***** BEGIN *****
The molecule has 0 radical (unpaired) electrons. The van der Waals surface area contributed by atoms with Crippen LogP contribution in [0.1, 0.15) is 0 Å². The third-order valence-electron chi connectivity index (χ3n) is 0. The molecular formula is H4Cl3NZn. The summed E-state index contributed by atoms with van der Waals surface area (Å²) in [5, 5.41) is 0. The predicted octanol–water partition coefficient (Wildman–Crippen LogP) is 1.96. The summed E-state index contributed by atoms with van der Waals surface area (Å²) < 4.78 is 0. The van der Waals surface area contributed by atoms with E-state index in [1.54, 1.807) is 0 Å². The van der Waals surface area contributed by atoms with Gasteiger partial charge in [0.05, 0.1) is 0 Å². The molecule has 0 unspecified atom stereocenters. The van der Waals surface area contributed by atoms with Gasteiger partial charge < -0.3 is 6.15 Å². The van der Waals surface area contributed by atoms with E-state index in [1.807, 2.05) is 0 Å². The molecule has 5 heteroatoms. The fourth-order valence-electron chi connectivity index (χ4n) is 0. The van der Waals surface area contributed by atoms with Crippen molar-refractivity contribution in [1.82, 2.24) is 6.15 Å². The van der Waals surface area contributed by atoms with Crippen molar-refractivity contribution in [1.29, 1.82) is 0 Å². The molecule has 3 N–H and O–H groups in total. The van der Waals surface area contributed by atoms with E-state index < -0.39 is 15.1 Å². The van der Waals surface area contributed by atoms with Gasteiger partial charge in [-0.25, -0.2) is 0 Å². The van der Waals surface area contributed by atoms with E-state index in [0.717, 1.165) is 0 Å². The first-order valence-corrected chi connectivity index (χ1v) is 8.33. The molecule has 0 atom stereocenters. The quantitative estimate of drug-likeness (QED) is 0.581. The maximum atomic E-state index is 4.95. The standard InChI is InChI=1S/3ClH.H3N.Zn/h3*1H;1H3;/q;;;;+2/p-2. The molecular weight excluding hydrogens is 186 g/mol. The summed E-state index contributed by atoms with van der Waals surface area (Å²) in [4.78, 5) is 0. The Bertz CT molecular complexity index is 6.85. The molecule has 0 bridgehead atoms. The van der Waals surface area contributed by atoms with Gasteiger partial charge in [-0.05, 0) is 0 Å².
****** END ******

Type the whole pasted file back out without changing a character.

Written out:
The molecule has 0 radical (unpaired) electrons. The van der Waals surface area contributed by atoms with Crippen LogP contribution in [0.1, 0.15) is 0 Å². The third-order valence-electron chi connectivity index (χ3n) is 0. The molecular formula is H4Cl3NZn. The summed E-state index contributed by atoms with van der Waals surface area (Å²) in [5, 5.41) is 0. The predicted octanol–water partition coefficient (Wildman–Crippen LogP) is 1.96. The summed E-state index contributed by atoms with van der Waals surface area (Å²) < 4.78 is 0. The van der Waals surface area contributed by atoms with E-state index in [1.54, 1.807) is 0 Å². The van der Waals surface area contributed by atoms with Gasteiger partial charge in [0.05, 0.1) is 0 Å². The molecule has 0 unspecified atom stereocenters. The van der Waals surface area contributed by atoms with Gasteiger partial charge < -0.3 is 6.15 Å². The van der Waals surface area contributed by atoms with E-state index in [1.807, 2.05) is 0 Å². The molecule has 5 heteroatoms. The fourth-order valence-electron chi connectivity index (χ4n) is 0. The van der Waals surface area contributed by atoms with Crippen molar-refractivity contribution in [1.82, 2.24) is 6.15 Å². The van der Waals surface area contributed by atoms with Crippen molar-refractivity contribution in [1.29, 1.82) is 0 Å². The molecule has 3 N–H and O–H groups in total. The van der Waals surface area contributed by atoms with E-state index < -0.39 is 15.1 Å². The van der Waals surface area contributed by atoms with Gasteiger partial charge in [-0.25, -0.2) is 0 Å². The van der Waals surface area contributed by atoms with E-state index in [0.717, 1.165) is 0 Å². The first-order valence-corrected chi connectivity index (χ1v) is 8.33. The molecule has 0 atom stereocenters. The quantitative estimate of drug-likeness (QED) is 0.581. The maximum atomic E-state index is 4.95. The standard InChI is InChI=1S/3ClH.H3N.Zn/h3*1H;1H3;/q;;;;+2/p-2. The molecular weight excluding hydrogens is 186 g/mol. The summed E-state index contributed by atoms with van der Waals surface area (Å²) in [4.78, 5) is 0. The Bertz CT molecular complexity index is 6.85. The molecule has 0 bridgehead atoms. The van der Waals surface area contributed by atoms with Gasteiger partial charge in [-0.05, 0) is 0 Å².